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Performance of Local Light Microscopy and the ParaScreen Pan/Pf Rapid Diagnostic Test to Detect Malaria in Health Centers in Northwest Ethiopia  [PDF]
Tekola Endeshaw, Patricia M. Graves, Berhan Ayele, Aryc W. Mosher, Teshome Gebre, Firew Ayalew, Asrat Genet, Alemayehu Mesfin, Estifanos Biru Shargie, Zerihun Tadesse, Tesfaye Teferi, Berhanu Melak, Frank O. Richards, Paul M. Emerson
PLOS ONE , 2012, DOI: 10.1371/journal.pone.0033014
Abstract: Background Diagnostic tests are recommended for suspected malaria cases before treatment, but comparative performance of microscopy and rapid diagnostic tests (RDTs) at rural health centers has rarely been studied compared to independent expert microscopy. Methods Participants (N = 1997) with presumptive malaria were recruited from ten health centers with a range of transmission intensities in Amhara Regional State, Northwest Ethiopia during October to December 2007. Microscopy and ParaScreen Pan/Pf? RDT were done immediately by health center technicians. Blood slides were re-examined later at a central laboratory by independent expert microscopists. Results Of 1,997 febrile patients, 475 (23.8%) were positive by expert microscopists, with 57.7% P.falciparum, 24.6% P.vivax and 17.7% mixed infections. Sensitivity of health center microscopists for any malaria species was >90% in five health centers (four of which had the highest prevalence), >70% in nine centers and 44% in one site with lowest prevalence. Specificity for health center microscopy was very good (>95%) in all centers. For ParaScreen RDT, sensitivity was ≥90% in three centers, ≥70% in six and <60% in four centers. Specificity was ≥90% in all centers except one where it was 85%. Conclusions Health center microscopists performed well in nine of the ten health centers; while for ParaScreen RDT they performed well in only six centers. Overall the accuracy of local microscopy exceeded that of RDT for all outcomes. This study supports the introduction of RDTs only if accompanied by appropriate training, frequent supervision and quality control at all levels. Deficiencies in RDT use at some health centers must be rectified before universal replacement of good routine microscopy with RDTs. Maintenance and strengthening of good quality microscopy remains a priority at health center level.
Laboratory diagnosis of malaria in children under five years in a rural community: microscopy versus malaria PF test
CP Enwuru, SI Umeh, UM Abasi, RC Egbuobi
African Journal of Clinical and Experimental Microbiology , 2011,
Abstract: The morbidity and mortality associated with malaria in children below 5 years is really worrisome especially in the rural communities with little or no laboratory diagnostic facilities. This study was carried out to compare microscopy with Malaria Pf test for the diagnosis of malaria in a rural community in Ideato North Local Government Area of Imo State. Two hundred and fifty blood smears of children below 5 years were stained with Giemsa and examined microscopically for malaria parasites. Also the Malaria Pf rapid diagnostic test was used to test the same blood samples for malaria antigens. Thirty two per cent of the blood samples were positive for malaria parasite. Compared with microscopy, the sensitivity of the Malaria Pf test was 90.0%, the specificity was 98.2%. The positive predictive value was 96.0% and negative predictive value was 95.4%. The Malaria Pf test is reliable in the parasite based diagnosis of malaria in children under 5 years. We recommend the application of this test for parasitological confirmation of malaria in all places where it is not possible to provide facilities for good quality microscopy especially in the rural communities. KEY WORDS: MALARIA, DIAGNOSIS, CHILDREN, MICROSCOPY, MALARIA PF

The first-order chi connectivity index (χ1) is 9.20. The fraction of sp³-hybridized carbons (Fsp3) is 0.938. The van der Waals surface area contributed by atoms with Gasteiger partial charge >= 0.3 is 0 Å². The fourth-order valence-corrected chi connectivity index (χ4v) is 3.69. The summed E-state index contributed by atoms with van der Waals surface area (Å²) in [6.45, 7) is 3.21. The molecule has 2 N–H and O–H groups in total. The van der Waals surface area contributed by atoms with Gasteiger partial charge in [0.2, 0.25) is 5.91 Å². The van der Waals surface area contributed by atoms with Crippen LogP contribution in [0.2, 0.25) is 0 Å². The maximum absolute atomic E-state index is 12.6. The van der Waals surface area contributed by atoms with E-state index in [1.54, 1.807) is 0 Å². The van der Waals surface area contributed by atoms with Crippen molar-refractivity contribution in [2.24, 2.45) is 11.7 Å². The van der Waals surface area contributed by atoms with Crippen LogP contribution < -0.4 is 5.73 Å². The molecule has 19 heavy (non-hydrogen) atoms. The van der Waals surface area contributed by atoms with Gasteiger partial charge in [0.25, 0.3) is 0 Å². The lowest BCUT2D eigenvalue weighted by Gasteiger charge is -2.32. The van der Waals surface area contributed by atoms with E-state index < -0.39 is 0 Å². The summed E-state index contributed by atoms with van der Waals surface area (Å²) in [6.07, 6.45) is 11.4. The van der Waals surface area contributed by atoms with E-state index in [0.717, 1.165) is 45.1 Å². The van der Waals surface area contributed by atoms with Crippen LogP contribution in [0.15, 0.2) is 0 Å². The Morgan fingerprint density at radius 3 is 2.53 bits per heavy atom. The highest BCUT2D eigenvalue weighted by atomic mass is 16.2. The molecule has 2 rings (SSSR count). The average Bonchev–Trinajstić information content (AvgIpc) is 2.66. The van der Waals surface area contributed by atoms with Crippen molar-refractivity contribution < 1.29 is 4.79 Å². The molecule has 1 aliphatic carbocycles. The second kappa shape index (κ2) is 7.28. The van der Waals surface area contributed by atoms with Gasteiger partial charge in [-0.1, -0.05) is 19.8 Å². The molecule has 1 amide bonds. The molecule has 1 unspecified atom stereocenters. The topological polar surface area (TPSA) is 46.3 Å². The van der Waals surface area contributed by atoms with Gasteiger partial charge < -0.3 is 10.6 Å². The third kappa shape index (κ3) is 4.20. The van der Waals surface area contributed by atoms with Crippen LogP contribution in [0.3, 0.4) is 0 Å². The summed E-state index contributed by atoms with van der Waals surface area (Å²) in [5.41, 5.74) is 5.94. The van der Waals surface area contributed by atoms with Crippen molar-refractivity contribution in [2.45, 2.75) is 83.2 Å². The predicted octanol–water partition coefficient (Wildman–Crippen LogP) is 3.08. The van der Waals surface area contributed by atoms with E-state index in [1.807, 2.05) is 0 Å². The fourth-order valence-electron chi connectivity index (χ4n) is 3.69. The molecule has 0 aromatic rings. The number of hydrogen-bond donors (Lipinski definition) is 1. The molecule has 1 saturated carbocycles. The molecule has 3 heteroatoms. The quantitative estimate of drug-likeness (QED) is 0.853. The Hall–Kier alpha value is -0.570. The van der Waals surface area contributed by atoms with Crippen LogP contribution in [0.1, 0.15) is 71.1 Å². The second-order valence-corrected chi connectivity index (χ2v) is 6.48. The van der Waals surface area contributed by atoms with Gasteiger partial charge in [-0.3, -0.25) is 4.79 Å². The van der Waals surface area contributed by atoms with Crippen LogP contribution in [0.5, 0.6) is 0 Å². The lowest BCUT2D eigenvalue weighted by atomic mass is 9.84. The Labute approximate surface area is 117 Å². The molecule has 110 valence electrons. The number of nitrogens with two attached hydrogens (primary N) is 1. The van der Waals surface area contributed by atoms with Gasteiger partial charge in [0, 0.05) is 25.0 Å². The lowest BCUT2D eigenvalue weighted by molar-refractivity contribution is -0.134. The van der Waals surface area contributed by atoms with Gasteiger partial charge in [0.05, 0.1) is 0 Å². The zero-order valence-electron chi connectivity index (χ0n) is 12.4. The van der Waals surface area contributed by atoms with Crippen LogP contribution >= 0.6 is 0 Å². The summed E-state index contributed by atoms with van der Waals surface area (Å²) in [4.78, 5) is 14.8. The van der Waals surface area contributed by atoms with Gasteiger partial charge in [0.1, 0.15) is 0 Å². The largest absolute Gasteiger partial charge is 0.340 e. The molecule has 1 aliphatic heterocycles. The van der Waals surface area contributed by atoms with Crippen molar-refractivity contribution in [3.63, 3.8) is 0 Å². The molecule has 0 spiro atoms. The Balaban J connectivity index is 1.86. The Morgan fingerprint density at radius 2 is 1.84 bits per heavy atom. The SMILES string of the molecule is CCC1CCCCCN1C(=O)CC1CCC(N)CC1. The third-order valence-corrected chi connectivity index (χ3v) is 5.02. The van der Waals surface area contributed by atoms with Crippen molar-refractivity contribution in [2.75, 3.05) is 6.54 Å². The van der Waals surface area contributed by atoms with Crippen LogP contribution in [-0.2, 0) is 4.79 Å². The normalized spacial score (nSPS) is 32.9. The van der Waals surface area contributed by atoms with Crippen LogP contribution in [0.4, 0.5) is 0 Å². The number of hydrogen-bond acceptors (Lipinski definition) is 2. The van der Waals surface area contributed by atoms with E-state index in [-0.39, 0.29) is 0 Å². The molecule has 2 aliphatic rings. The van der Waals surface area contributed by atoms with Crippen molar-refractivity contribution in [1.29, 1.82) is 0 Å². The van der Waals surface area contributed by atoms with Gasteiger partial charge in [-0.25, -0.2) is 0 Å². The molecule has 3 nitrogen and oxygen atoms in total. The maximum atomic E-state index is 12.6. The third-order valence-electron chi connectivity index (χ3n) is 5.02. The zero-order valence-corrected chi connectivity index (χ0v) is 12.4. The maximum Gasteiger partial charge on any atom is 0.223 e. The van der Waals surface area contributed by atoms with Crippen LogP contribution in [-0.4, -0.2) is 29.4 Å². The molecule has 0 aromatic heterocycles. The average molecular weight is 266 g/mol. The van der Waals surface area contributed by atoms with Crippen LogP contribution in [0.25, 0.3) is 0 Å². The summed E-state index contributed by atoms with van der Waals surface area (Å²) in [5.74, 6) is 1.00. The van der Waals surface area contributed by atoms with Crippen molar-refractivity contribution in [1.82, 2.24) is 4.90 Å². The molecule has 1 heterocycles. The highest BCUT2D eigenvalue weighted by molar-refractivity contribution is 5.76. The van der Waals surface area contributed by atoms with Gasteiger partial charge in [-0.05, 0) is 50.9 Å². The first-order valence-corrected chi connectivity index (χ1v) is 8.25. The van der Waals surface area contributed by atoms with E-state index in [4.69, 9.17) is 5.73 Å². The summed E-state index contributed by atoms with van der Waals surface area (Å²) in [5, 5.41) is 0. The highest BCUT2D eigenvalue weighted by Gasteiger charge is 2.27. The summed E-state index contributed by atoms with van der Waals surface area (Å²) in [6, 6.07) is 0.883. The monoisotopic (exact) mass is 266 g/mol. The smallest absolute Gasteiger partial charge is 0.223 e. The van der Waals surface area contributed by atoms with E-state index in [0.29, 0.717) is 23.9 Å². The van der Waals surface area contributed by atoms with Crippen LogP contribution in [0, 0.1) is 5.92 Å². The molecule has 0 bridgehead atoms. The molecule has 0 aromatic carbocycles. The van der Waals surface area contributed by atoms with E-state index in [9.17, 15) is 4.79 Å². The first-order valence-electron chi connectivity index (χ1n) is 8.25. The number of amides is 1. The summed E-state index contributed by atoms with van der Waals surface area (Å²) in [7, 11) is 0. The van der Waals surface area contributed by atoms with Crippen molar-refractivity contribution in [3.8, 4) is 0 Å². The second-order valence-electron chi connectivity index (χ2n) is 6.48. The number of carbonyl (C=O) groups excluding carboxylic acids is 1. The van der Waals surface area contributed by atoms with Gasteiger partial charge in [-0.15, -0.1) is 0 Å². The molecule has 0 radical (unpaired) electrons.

Self-treatment of malaria in rural communities, Butajira, southern Ethiopia  [cached]
Deressa Wakgari,Ali A.,Enqusellassie F.
Bulletin of the World Health Organization , 2003,
Abstract: OBJECTIVES: To quantify the use of self-treatment and to determine the actions taken to manage malaria illness. METHODS: A cross-sectional study was undertaken in six peasant associations in Butajira district, southern Ethiopia, between January and September 1999. Simple random sampling was used to select a sample of 630 households with malaria cases within the last six months. FINDINGS: Overall, 616 (>97%) of the study households acted to manage malaria, including the use of antimalarial drugs at home (112, 17.8%), visiting health services after taking medication at home (294, 46.7%), and taking malaria patients to health care facilities without home treatment (210, 33.3%). Although 406 (64.5%) of the households initiated treatment at home, the use of modern drugs was higher (579, 92%) than that of traditional medicine (51, 8%). Modern drugs used included chloroquine (457, 73.5%) and sulfadoxine-pyrimethamine (377, 60.6%). Malaria control programmes were the main sources of antimalarials. In most cases of malaria, treatment was started (322, 52.3%) or health services visited (175, 34.7%) within two days of the onset of symptoms. Cases of malaria in the lowland areas started treatment and visited health services longer after the onset of malaria than those in the midland areas (adjusted odds ratio, 0.44; 95% confidence interval (CI), 0.30-0.64; and adjusted odds ratio, 0.37; 95% CI, 0.25-0.56, respectively). Similarly, those further than one hour's walk from the nearest health care facility initiated treatment later than those with less than one hour's walk (adjusted odds ratio, 0.62; 95% CI 0.43-0.87). This might be because of inaccessibility to antimalarial drugs and distant health care facilities in the lowland areas; however, statistically insignificant associations were found for sex, age, and religion. CONCLUSION: Self-treatment at home is the major action taken to manage malaria. Efforts should be made to improve the availability of effective antimalarials to communities in rural areas with malaria, particularly through the use of community health workers, mother coordinators, drug sellers, and shop owners.